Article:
By Keith Coffman
DENVER (Reuters) - The man accused of killing three people at a Colorado abortion clinic in 2015 was declared on Thursday to be mentally unfit for trial on federal charges for the shootings, the same conclusion a state court judge reached in likewise ruling him incompetent.
Robert Lewis Dear, 63, held in a federal mental health detention facility in Missouri, appeared remotely via video conference for Thursday's hearing in U.S. District Court in Denver.
Dear stormed a Planned Parenthood clinic in Colorado Springs on Nov. 27, 2015, opening fire with a rifle outside before charging into the building in a rampage that left three people dead, including a police officer, and nine people wounded before the siege ended five hours later with his surrender.
Dear has admitted to the shootings in several state court hearings, including one outburst in which he proclaimed himself “a warrior for the babies,” a reference to his anti-abortion beliefs.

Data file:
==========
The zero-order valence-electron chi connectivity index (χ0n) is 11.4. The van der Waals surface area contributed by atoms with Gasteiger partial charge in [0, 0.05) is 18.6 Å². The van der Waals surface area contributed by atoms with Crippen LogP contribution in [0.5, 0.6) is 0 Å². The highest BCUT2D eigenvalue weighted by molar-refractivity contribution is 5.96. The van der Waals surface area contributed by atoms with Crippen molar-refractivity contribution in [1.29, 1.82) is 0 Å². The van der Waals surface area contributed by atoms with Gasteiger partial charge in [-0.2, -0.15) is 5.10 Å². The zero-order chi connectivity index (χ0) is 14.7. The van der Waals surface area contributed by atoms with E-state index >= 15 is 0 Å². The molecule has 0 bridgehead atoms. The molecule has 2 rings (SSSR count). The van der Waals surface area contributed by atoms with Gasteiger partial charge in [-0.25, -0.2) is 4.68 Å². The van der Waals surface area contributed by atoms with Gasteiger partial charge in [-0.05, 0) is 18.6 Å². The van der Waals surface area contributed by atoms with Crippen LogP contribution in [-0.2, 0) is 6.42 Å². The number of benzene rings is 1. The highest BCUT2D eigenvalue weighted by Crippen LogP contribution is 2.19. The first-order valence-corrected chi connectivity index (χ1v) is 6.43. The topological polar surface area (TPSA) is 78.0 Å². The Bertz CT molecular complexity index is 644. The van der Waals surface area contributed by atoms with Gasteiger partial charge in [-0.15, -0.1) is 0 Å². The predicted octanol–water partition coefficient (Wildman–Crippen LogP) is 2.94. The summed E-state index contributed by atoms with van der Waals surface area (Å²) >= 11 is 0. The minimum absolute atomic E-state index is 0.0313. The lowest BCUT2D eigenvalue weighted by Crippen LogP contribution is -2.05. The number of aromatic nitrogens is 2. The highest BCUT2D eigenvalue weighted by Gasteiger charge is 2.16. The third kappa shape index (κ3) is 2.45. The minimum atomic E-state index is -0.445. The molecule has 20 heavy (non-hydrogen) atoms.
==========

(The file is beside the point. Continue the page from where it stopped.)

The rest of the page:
After evaluating Dear in 2016, two state court-appointed psychologists diagnosed him with a paranoid delusional disorder that they said rendered him mentally unfit for trial. The state court judge then ruled him incompetent, finding that while Dear could comprehend the factual basis of the case, he was unable to meaningfully assist in his own defense.
In 2019, Dear was indicted in federal court, which prosecutors hoped might advance the case, but Thursday’s ruling by U.S. District Judge Robert Blackburn put any prosecution of Dear in further doubt.
In a three-page written order, Blackburn said he relied heavily on findings from a forensic evaluation conducted by a court-appointed psychologist.
Blackburn said Dear suffers from an unspecified mental disease that makes him incapable of grasping “the nature and consequences” of the criminal proceedings, and thus unfit to meaningfully assist in his defense or act as his own attorney.
Dear interrupted the hearing at point, shouting, "I'm opposing it; I'm not crazy," according an account published by the Denver Post.
A federal indictment charged Dear with 65 counts of violating the Freedom of Access to Clinic Entrances (FACE) Act, plus three counts of using a firearm in an act of violence resulting in murder - a capital offense.
A spokesman for U.S. Attorney’s Office in Denver said prosecutors had no comment on the ruling. The federal public defenders’ office does not comment publicly on its cases.
In state court, Dear faces 179 criminal counts, including first-degree murder in the deaths of three people and multiple counts of attempted murder and assault.
(Reporting by Keith Coffman in Denver; Editing by Steve Gorman and Grant McCool)